I enjoyed Fall more than the second book, Eden. The plot was less convoluted. The killer was not a surprise, but there was a major twist at the end.

Candice Fox — Eden

This mystery/thriller/crime novel takes place in the underbelly of Sydney, Australia. The author creates unique descriptions of places and characters, even the minor ones. A dark story filled with dark people—addicts, prostitutes, gangsters, killers, corrupt cops, and more. The second book in a series, I didn’t feel I missed anything by not reading the first, Hades.

Three girls have gone missing, and police detective Eden goes undercover to a farm where all three have lived at different times. Her partner Frank gets involved in a side job for Eden’s father, Hades, to identify a stalker and to solve an old cold case of a missing woman.

Although grim, the story kept my attention to the end. I was surprised by the ending.

Good writing.

Candice Fox — Redemption Point

Fox writes a dark, twisted murder mystery filled with convoluted characters.

Ex-police officer turned PI, Ted Conkaffey, has moved north from Sydney to a small town in the Australian rainforest trying to hide from his past. Although innocent and never prosecuted due to lack of evidence, accusations of child rape plastered his name and face all over the news and the internet and completely disrupted his life—lost job, broken marriage, strangers who react to his familiar face. He lives with a family of geese that he brought into his yard to rescue from the crocodiles.

Ted’s partner, Amanda Pharrell, has no emotions, but strangely possesses the ability to read other people. When she was a teenager, she accidentally killed a girl and spent time in prison, which she refers to as the best time of her life. She’s an upbeat, smiling personality who rides her bike everywhere, refusing to drive a car.

Pip Sweeney, on her first assignment as Detective Inspector, hooks up with Ted and Amanda to investigate the murder of two young people at a rundown bar. She’s fascinated by Amanda. Pip carries guilt from when, as a child, she sat and watched her father die of a heart attack and did nothing to save him. She’s young and naïve and relies heavily on Amanda’s quirky insights.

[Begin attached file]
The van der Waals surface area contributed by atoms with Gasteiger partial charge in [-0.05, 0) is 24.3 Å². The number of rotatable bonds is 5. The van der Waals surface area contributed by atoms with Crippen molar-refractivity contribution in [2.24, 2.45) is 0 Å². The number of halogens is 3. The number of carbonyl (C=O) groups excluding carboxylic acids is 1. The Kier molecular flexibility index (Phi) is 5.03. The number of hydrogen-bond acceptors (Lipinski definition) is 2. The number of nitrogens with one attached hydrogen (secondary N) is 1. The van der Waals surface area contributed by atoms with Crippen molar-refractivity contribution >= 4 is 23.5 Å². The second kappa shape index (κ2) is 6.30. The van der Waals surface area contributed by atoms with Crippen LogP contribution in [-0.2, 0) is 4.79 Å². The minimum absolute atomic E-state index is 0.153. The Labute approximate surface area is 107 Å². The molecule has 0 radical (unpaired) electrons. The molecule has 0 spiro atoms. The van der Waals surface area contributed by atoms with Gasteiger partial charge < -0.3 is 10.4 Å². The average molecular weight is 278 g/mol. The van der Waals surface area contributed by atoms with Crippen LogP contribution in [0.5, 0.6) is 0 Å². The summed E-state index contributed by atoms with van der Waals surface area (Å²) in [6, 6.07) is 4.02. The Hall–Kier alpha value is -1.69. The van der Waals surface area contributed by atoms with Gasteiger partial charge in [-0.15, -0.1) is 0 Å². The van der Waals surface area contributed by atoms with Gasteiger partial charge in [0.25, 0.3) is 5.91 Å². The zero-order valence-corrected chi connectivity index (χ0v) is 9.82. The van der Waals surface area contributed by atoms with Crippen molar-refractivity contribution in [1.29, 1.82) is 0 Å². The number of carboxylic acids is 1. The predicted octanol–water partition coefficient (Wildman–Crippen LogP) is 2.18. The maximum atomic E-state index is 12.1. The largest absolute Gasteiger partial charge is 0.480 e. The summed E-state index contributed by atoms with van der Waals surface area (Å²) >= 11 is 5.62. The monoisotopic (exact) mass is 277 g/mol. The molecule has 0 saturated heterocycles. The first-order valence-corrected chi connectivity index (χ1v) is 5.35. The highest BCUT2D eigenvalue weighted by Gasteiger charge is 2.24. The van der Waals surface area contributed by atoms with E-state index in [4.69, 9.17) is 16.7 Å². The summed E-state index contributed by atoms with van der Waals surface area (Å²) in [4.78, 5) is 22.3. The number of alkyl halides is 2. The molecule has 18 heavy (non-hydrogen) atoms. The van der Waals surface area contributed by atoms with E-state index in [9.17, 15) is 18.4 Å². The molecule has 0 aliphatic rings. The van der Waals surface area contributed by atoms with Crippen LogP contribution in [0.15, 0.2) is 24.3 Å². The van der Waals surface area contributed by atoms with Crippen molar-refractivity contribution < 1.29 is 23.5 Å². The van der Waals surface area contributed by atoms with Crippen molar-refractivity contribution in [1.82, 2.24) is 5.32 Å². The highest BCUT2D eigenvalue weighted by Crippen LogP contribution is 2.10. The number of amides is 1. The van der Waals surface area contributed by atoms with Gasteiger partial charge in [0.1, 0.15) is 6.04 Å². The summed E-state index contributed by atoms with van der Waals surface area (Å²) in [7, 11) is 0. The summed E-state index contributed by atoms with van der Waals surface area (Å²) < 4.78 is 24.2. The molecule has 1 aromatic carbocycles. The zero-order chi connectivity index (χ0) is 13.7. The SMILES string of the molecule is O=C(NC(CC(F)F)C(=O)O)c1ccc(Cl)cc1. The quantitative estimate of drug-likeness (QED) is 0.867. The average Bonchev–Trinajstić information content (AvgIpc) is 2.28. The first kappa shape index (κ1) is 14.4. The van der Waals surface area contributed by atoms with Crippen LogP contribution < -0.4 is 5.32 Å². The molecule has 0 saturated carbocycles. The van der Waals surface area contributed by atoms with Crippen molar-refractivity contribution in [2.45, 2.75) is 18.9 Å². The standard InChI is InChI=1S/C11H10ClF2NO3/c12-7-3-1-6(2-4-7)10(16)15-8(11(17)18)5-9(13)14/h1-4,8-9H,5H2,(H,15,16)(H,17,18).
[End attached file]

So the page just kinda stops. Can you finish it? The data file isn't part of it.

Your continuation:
The author adds excerpts from the diary of the perpetrator of the crime of which Conkaffey was accused. Another weird character, sick and twisted.

There are other off-beat minor characters—the father of the raped girl, who comes after Ted, then turns to looking for the real offender; the owner of the bar where the two bartenders were killed; a crime kingpin in Sydney; some of the neighbors around the bar; the girlfriend of the young man murdered in the bar. Almost every character is quirky, strange, or dark.

This second book in a series about Ted and Amanda covered the previous story thoroughly enough that I don’t feel I need to go back and read it. The plot kept my interest, there was even some humor here and there, and the setting in the rainforest felt real. But I didn’t connect at all with the scenes in Sydney; I couldn’t picture the city. The weird characters kept me reading. Definitely a character-driven book.

Robert Dugoni — A Steep Price

A good police story. Seattle’s violent crimes unit has a lot going on. A missing East Indian woman may only be avoiding friends and family to dodge arranged marriage, but Tracy thinks it doesn’t feel right. Faz and Del investigate a shooting of a black woman activist in broad daylight, which they believe was ordered by the local drug kingpin. A suspect of the woman’s shooting is shot and killed by Gonzalez, a new detective in the department from LA. The suspect was unarmed.

All of the detectives have pressures on the personal side. Tracy is pregnant but hasn’t told her department. Faz’s wife Vera is diagnosed with breast cancer. Del throws his back out and isn’t always available. New detective Gonzalez acts suspiciously, snooping in other detective’s computers and lying about what happened with Faz when she shot the suspect.

The characters are interesting, and the plot kept me reading.

Ann Cleeves — Wild Fire

This novel is my introduction to a well-known mystery writer. Jumping into the last book of Ann Cleeves’ Shetland Island series with DI Jimmy Perez, I found the story easy to read as a stand-alone and will likely go back and read more of her work.

The author’s depiction of the setting makes me want to visit the small village on a remote island in the far north UK. The characters are equally well defined. A family has moved to the island from London, in part to provide a better life for their two children. Christopher, their autistic son who has a liking for fire, is one of the main characters in the story. He finds the body of a neighbor’s nanny hanging from the rafters of their shed, where the previous owner of their home committed suicide.

The mystery stays unsolved until the end. The suspects are many, beginning with the family and including a bitter town gossip who becomes the next murder victim.

I would recommend this well-written book to anyone who loves a good mystery.